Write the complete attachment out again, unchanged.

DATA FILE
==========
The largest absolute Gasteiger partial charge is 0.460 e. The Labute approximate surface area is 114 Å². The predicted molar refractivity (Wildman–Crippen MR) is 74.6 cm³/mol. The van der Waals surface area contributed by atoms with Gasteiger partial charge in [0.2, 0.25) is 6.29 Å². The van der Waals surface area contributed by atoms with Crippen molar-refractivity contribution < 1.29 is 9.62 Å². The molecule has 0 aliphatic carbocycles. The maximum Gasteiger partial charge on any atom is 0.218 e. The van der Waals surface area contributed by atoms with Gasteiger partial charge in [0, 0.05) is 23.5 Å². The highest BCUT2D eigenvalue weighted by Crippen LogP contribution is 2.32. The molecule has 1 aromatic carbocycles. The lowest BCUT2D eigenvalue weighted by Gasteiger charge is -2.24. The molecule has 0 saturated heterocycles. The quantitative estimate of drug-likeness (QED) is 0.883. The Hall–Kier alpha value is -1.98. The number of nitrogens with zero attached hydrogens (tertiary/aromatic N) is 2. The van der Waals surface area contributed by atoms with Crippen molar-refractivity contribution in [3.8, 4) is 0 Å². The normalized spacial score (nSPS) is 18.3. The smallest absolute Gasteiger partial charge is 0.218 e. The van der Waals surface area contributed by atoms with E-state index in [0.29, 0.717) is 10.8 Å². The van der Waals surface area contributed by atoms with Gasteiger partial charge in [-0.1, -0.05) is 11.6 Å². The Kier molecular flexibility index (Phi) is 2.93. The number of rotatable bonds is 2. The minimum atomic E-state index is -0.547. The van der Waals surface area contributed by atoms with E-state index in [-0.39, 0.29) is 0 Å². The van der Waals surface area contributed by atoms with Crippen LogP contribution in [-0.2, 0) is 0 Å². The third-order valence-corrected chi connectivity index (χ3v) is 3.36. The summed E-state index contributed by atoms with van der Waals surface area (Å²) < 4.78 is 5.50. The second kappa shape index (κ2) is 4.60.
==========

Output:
The largest absolute Gasteiger partial charge is 0.460 e. The Labute approximate surface area is 114 Å². The predicted molar refractivity (Wildman–Crippen MR) is 74.6 cm³/mol. The van der Waals surface area contributed by atoms with Gasteiger partial charge in [0.2, 0.25) is 6.29 Å². The van der Waals surface area contributed by atoms with Crippen molar-refractivity contribution < 1.29 is 9.62 Å². The molecule has 0 aliphatic carbocycles. The maximum Gasteiger partial charge on any atom is 0.218 e. The van der Waals surface area contributed by atoms with Gasteiger partial charge in [0, 0.05) is 23.5 Å². The highest BCUT2D eigenvalue weighted by Crippen LogP contribution is 2.32. The molecule has 1 aromatic carbocycles. The lowest BCUT2D eigenvalue weighted by Gasteiger charge is -2.24. The molecule has 0 saturated heterocycles. The quantitative estimate of drug-likeness (QED) is 0.883. The Hall–Kier alpha value is -1.98. The number of nitrogens with zero attached hydrogens (tertiary/aromatic N) is 2. The van der Waals surface area contributed by atoms with Crippen molar-refractivity contribution in [3.8, 4) is 0 Å². The normalized spacial score (nSPS) is 18.3. The smallest absolute Gasteiger partial charge is 0.218 e. The van der Waals surface area contributed by atoms with E-state index in [0.29, 0.717) is 10.8 Å². The van der Waals surface area contributed by atoms with Gasteiger partial charge in [-0.1, -0.05) is 11.6 Å². The Kier molecular flexibility index (Phi) is 2.93. The number of rotatable bonds is 2. The minimum atomic E-state index is -0.547. The van der Waals surface area contributed by atoms with E-state index in [-0.39, 0.29) is 0 Å². The van der Waals surface area contributed by atoms with Crippen LogP contribution in [-0.2, 0) is 0 Å². The third-order valence-corrected chi connectivity index (χ3v) is 3.36. The summed E-state index contributed by atoms with van der Waals surface area (Å²) < 4.78 is 5.50. The second kappa shape index (κ2) is 4.60.